Mandri-Perrott, who graduated in civil engineering, now manages the bank’s Infrastructure Finance Hub and says the reason for PPPs is simple: supply and demand.
“The paradigm we are in today is that the international demand for infrastructure is huge. Demanding on who you speak to… but it’s in the trillions [of US dollars]. The other fundamental point is that governments can’t do it all, neither can institutions like ours.”
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Mandri-Perrott says under increased demand, governments have to be much cleverer in the way they look at infrastructure. “Governments must be much more strong or strategic in the way in which they use their own resources, in the way they raise money for infrastructure, and the way they use different stakeholders.”
He says PPPs have been used successfully to benefit host economies, for example in Mexico for waste-to-energy solutions, and in South Africa for solar projects.
“One has to think about our whole reason to be the [World] Bank, it’s to combat inequality,” says Mandri-Perrott.
“We’re not looking at things through rose-coloured glasses, we know what the reality is on the ground. I don’t think we have reached the full potential.”
One thing that becomes clear is that there must be honesty and clear communication on both sides of the negotiating table around the sustainability of a PPP. Of course that is easier said than done.
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“Once you get past the technical and economic aspects of a PPP, the political part comes into play,” adds Atkins Acuity associate director Marie Lam-Frendo.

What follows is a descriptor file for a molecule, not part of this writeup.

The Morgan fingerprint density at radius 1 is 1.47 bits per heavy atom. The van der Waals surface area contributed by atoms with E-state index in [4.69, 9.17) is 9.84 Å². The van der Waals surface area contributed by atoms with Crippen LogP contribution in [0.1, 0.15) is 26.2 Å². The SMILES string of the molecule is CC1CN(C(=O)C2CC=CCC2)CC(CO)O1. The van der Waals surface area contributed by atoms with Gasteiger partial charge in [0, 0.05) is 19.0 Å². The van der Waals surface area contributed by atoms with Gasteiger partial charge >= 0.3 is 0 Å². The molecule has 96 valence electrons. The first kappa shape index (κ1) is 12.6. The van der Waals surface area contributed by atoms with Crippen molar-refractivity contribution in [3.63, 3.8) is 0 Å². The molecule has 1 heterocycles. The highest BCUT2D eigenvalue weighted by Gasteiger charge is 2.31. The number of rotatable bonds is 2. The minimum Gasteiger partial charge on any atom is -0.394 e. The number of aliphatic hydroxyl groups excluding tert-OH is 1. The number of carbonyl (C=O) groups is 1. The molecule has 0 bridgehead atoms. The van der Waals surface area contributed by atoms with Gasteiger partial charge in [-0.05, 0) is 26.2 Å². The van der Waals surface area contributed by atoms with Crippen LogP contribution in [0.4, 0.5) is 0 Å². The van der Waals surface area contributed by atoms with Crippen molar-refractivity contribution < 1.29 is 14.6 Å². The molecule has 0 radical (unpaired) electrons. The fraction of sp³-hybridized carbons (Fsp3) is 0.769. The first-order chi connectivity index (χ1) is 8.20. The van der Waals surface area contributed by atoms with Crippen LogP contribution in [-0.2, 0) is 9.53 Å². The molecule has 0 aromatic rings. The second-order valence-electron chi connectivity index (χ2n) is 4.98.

Lam-Frendo has worked extensively in Africa and more recently in Laos, advising the government there on PPPs. Laos has much of the same issues that countries (developing and developed) around the world face – political will for infrastructure not extended beyond the electoral cycle.
A ‘pipeline’ on infrastructure spending, such as those published recently in the UK or Australia, simply does not exist for Laos, or in most countries of the world. It is because they are tricky to write – it took the African Union Commission seven years to write theirs.
“If you don’t have a pipeline that is clear and established by all counterparts, when you have a new presidency or ministers coming to power then they reset the agenda with projects they are more interested in,” says Lam-Frendo.
“You need to know these projects are bankable, before a PPP can be created. And in the public sector there is a quite limited understanding of the criteria the private sector is evaluating.”
How will these guys be able to move ahead without the support of the Multilateral Development Banks?
Atkins Acuity associate director Marie Lam-Frendo
Lam-Frendo says there is also limited understanding of the “middle income trap” – economies not mature enough to attract private funding, yet not poor enough for development assistance.
“I think then, how will these poorer countries be able to move ahead without the support of the Multilateral Development Banks? It’s really something that should be monitored more closely. I don’t think it is understood completely or explained clearly enough.”
Lam-Frendo says that with some countries reaching, at best, 15 to 20% of infrastructure spending by PPP, it is clear they will never provide the silver bullet to global poverty woes.
Engineering a better world | Private Poor Partnerships